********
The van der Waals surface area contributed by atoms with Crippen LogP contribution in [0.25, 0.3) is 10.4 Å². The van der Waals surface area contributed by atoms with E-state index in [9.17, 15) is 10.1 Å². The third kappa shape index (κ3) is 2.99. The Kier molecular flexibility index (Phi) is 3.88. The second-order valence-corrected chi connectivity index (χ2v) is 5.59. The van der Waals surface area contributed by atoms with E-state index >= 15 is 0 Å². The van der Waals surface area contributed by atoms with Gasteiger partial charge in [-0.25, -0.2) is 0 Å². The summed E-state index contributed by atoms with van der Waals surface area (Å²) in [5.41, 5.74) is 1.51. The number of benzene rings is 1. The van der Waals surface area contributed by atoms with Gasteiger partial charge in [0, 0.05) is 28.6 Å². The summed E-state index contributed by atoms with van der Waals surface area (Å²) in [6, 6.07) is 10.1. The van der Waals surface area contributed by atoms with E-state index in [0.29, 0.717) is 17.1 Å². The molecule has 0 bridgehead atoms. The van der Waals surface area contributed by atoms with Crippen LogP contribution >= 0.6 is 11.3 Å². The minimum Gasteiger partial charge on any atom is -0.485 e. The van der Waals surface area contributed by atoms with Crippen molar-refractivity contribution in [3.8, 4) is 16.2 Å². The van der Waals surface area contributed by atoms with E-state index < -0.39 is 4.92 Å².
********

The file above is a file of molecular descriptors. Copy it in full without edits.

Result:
The van der Waals surface area contributed by atoms with Crippen LogP contribution in [0.25, 0.3) is 10.4 Å². The van der Waals surface area contributed by atoms with E-state index in [9.17, 15) is 10.1 Å². The third kappa shape index (κ3) is 2.99. The Kier molecular flexibility index (Phi) is 3.88. The second-order valence-corrected chi connectivity index (χ2v) is 5.59. The van der Waals surface area contributed by atoms with E-state index >= 15 is 0 Å². The van der Waals surface area contributed by atoms with Gasteiger partial charge in [-0.25, -0.2) is 0 Å². The summed E-state index contributed by atoms with van der Waals surface area (Å²) in [5.41, 5.74) is 1.51. The number of benzene rings is 1. The van der Waals surface area contributed by atoms with Gasteiger partial charge in [0, 0.05) is 28.6 Å². The summed E-state index contributed by atoms with van der Waals surface area (Å²) in [6, 6.07) is 10.1. The van der Waals surface area contributed by atoms with E-state index in [0.29, 0.717) is 17.1 Å². The molecule has 0 bridgehead atoms. The van der Waals surface area contributed by atoms with Crippen LogP contribution >= 0.6 is 11.3 Å². The minimum Gasteiger partial charge on any atom is -0.485 e. The van der Waals surface area contributed by atoms with Crippen molar-refractivity contribution in [3.8, 4) is 16.2 Å². The van der Waals surface area contributed by atoms with E-state index < -0.39 is 4.92 Å².